The anecdotal claims from home health insiders were true: Across the country, home health agencies gained a greater share of discharges from short-term acute care hospitals during the public health emergency.
Specifically, the percentage of patients discharged into home health care rose 1.8% from March to May of 2020, from 17% to 18.8%. That would mean, theoretically, that over 10,000 more patients went to home health agencies in May than they would have otherwise.
“In the first couple months, we did see some patients shifting from SNFs to home health,” Conner Esworthy, an advisor at Washington, D.C.-based research and advisory firm ATI Advisory, told Home Health Care News. “It’s about figuring out where these patients are going and how these trends are going to fall [into place].”
While helpful to understanding evolving post-acute care referral patterns, it also comes with a few caveats. For one, the observed Medicare fee-for-service claims data is only from the beginning of the public health emergency.
In addition, as more data becomes available, some trends will become more solidified and others will become evident.
“As we get more data, we definitely expect this story to evolve even more,” Esworthy said. “And this is all on a national basis as well. So in local trends, we could see different shifts happening as well, but I don’t think this is a temporary blip.”
That is the question moving forward — whether home health agencies have gained a greater share of discharges permanently, or just temporarily, as patients shied away from skilled nursing facilities during the COVID-19 crisis.
It all depends on how SNFs are able to manage their patient populations moving forward, especially considering how financially vulnerable they have become during the pandemic.
Home health agencies also gained a slightly higher share of COVID-19 patient discharges from March to May, from 7% to 8%.
“I do expect to see some changes as we continue to look at these patterns over the course of 2020 and heading into 2021,” Tyler Cromer, a principal at ATI Advisory, told HHCN. “I think what we are also seeing in the data is that — at least in the case of long-term care hospitals — they were taking care of those patients that really had a high level of need. And I think you’re going to see home health taking care of patients who sort of appropriately could be cared for in the home, given the circumstances.”
Because patients were going to hospitals less during the early stages of the pandemic, the ones that did were more likely to be very sick.
Even then, home health agencies were gaining that greater share of discharges. When the patient population returns to a normal and “less sick” baseline, that could mean that home health providers will be able to take care of an even larger amount of post-acute care patients.
“We saw home health agencies and long-term care hospitals sort of help to manage some of the flow of patients that maybe without the pandemic would have been headed into the SNF environment,” Esworthy said. “A takeaway for home health is that there is a really important role for it during the pandemic and after it ends.”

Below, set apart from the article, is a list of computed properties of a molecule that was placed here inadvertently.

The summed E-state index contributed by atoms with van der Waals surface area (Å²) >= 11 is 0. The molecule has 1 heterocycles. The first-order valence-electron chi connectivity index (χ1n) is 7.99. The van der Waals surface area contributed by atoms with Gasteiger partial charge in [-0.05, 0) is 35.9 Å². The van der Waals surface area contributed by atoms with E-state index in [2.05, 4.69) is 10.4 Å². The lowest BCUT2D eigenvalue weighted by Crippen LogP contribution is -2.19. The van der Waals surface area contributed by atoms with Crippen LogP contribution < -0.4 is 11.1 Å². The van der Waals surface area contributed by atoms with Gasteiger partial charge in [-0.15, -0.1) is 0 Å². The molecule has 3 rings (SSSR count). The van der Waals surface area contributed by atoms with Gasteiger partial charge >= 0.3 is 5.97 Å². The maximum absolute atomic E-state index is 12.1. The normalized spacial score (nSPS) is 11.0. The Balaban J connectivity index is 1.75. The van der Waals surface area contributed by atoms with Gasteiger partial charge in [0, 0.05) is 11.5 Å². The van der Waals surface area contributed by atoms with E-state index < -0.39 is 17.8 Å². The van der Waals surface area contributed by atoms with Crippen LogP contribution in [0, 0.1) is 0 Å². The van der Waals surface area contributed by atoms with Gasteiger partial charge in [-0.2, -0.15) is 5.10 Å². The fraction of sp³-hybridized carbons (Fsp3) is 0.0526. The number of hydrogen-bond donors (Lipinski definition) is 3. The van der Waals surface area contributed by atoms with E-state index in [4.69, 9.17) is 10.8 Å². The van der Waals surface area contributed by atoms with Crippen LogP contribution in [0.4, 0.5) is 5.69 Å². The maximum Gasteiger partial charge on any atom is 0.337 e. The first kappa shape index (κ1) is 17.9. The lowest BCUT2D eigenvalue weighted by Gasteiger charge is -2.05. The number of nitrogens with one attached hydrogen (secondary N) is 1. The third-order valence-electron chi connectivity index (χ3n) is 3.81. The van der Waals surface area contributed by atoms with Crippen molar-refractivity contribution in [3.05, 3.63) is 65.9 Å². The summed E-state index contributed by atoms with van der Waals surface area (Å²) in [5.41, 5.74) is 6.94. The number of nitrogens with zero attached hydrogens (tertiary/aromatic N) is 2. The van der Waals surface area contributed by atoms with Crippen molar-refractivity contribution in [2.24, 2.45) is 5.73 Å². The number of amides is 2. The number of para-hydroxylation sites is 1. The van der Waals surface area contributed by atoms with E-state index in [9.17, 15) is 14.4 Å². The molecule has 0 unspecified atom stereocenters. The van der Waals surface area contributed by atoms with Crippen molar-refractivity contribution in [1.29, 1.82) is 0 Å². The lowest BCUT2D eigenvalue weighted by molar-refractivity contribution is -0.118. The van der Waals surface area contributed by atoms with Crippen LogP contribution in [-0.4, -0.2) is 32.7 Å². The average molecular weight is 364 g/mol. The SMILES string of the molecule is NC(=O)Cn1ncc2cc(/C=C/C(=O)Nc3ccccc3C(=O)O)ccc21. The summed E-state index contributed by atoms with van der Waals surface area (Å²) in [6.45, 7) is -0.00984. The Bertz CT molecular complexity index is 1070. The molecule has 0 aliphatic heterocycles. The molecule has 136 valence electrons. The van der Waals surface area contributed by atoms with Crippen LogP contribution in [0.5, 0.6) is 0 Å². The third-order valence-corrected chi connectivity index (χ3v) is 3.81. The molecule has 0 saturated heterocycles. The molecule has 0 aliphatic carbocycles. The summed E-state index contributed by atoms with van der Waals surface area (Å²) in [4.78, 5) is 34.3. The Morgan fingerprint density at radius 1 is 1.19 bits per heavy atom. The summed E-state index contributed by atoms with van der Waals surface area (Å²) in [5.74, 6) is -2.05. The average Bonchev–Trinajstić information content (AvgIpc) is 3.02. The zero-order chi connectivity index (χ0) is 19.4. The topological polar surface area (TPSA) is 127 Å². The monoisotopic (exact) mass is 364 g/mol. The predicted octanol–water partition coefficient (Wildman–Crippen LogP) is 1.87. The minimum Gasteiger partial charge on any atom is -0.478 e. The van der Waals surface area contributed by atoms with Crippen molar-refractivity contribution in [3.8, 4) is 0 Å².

On the long-term care hospitals’ end, they were discharging patients in April and May to home health about 15% of the time.
Moving forward, a goal of both long-term care hospitals and home health agencies should be to work together to get those patients into a safe setting at the home in the most efficient way possible, Esworthy said.
The discharge process has changed — arguably for the better — during the public health emergency.
“What we really hope is that this sets the stage for his future conversations,” Cromer said. “Are there parts of the disruption that have laid bare opportunities or initiatives in terms of things that have happened on a local basis that we should actually think about pursuing for the long term?”
An example of that would be the necessary breaking down of silos during the pandemic that has sped up patient discharges to the appropriate post-acute care setting, she added.
Home health agencies, for now, seem to be benefiting from that clarity in communication that came during the disruption. When the pandemic does subside, that meticulous discharge process should continue.
“One of the biggest takeaways from this preliminary research is that there should be a public health imperative of maintaining a flexible provider asset class that the health care delivery system can activate … during public health crises,” Esworthy said.
The major conclusion from the ATI analysis was that COVID-19 highlighted the importance of post-acute care and “reinforced the roles of long-term care hospitals within the health care ecosystem.”
“It puts an emphasis on the fact that every part of the care continuum has a really important role to play, and that those roles shift in different times,” Cromer said. “Hopefully we learned from this how to get the most out of each part of the post-acute care continuum. I think that that’s our biggest hope.”